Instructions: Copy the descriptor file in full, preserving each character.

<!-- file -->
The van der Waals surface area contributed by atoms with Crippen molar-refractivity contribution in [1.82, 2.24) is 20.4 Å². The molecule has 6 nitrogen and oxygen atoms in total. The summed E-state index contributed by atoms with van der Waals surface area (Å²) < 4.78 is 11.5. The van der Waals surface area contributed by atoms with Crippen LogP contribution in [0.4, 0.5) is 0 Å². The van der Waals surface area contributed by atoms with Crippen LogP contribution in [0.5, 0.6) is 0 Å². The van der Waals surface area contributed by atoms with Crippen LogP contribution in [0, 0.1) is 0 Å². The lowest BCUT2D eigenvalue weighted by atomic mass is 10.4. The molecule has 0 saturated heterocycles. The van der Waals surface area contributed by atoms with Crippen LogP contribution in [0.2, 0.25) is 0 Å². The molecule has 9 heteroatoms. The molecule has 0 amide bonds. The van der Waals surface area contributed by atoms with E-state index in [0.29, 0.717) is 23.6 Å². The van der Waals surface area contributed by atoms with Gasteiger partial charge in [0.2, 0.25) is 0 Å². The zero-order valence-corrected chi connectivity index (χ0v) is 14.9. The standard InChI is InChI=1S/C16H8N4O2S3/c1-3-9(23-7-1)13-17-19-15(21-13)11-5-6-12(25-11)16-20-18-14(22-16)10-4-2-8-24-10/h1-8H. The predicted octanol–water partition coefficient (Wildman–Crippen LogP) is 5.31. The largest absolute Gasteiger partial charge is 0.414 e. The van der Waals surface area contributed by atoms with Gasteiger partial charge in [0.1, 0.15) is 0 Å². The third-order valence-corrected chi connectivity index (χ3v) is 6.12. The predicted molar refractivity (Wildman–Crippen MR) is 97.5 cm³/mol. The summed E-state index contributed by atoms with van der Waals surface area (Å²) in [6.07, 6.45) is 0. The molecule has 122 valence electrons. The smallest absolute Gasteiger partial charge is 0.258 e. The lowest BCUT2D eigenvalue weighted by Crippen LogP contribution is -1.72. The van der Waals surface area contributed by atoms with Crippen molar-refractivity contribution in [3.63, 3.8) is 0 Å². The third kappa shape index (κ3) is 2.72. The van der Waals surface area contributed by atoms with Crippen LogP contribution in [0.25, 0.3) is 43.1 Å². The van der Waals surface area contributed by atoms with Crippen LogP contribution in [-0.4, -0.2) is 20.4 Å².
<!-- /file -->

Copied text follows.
The van der Waals surface area contributed by atoms with Crippen molar-refractivity contribution in [1.82, 2.24) is 20.4 Å². The molecule has 6 nitrogen and oxygen atoms in total. The summed E-state index contributed by atoms with van der Waals surface area (Å²) < 4.78 is 11.5. The van der Waals surface area contributed by atoms with Crippen LogP contribution in [0.4, 0.5) is 0 Å². The van der Waals surface area contributed by atoms with Crippen LogP contribution in [0.5, 0.6) is 0 Å². The van der Waals surface area contributed by atoms with Crippen LogP contribution in [0, 0.1) is 0 Å². The lowest BCUT2D eigenvalue weighted by atomic mass is 10.4. The molecule has 0 saturated heterocycles. The van der Waals surface area contributed by atoms with Crippen LogP contribution in [0.2, 0.25) is 0 Å². The molecule has 9 heteroatoms. The molecule has 0 amide bonds. The van der Waals surface area contributed by atoms with E-state index in [0.29, 0.717) is 23.6 Å². The van der Waals surface area contributed by atoms with Gasteiger partial charge in [0.2, 0.25) is 0 Å². The zero-order valence-corrected chi connectivity index (χ0v) is 14.9. The standard InChI is InChI=1S/C16H8N4O2S3/c1-3-9(23-7-1)13-17-19-15(21-13)11-5-6-12(25-11)16-20-18-14(22-16)10-4-2-8-24-10/h1-8H. The predicted octanol–water partition coefficient (Wildman–Crippen LogP) is 5.31. The largest absolute Gasteiger partial charge is 0.414 e. The van der Waals surface area contributed by atoms with Gasteiger partial charge in [0.1, 0.15) is 0 Å². The third-order valence-corrected chi connectivity index (χ3v) is 6.12. The predicted molar refractivity (Wildman–Crippen MR) is 97.5 cm³/mol. The summed E-state index contributed by atoms with van der Waals surface area (Å²) in [6.07, 6.45) is 0. The molecule has 122 valence electrons. The smallest absolute Gasteiger partial charge is 0.258 e. The lowest BCUT2D eigenvalue weighted by Crippen LogP contribution is -1.72. The van der Waals surface area contributed by atoms with Crippen molar-refractivity contribution in [3.63, 3.8) is 0 Å². The third kappa shape index (κ3) is 2.72. The van der Waals surface area contributed by atoms with Crippen LogP contribution in [0.25, 0.3) is 43.1 Å². The van der Waals surface area contributed by atoms with Crippen LogP contribution in [-0.4, -0.2) is 20.4 Å².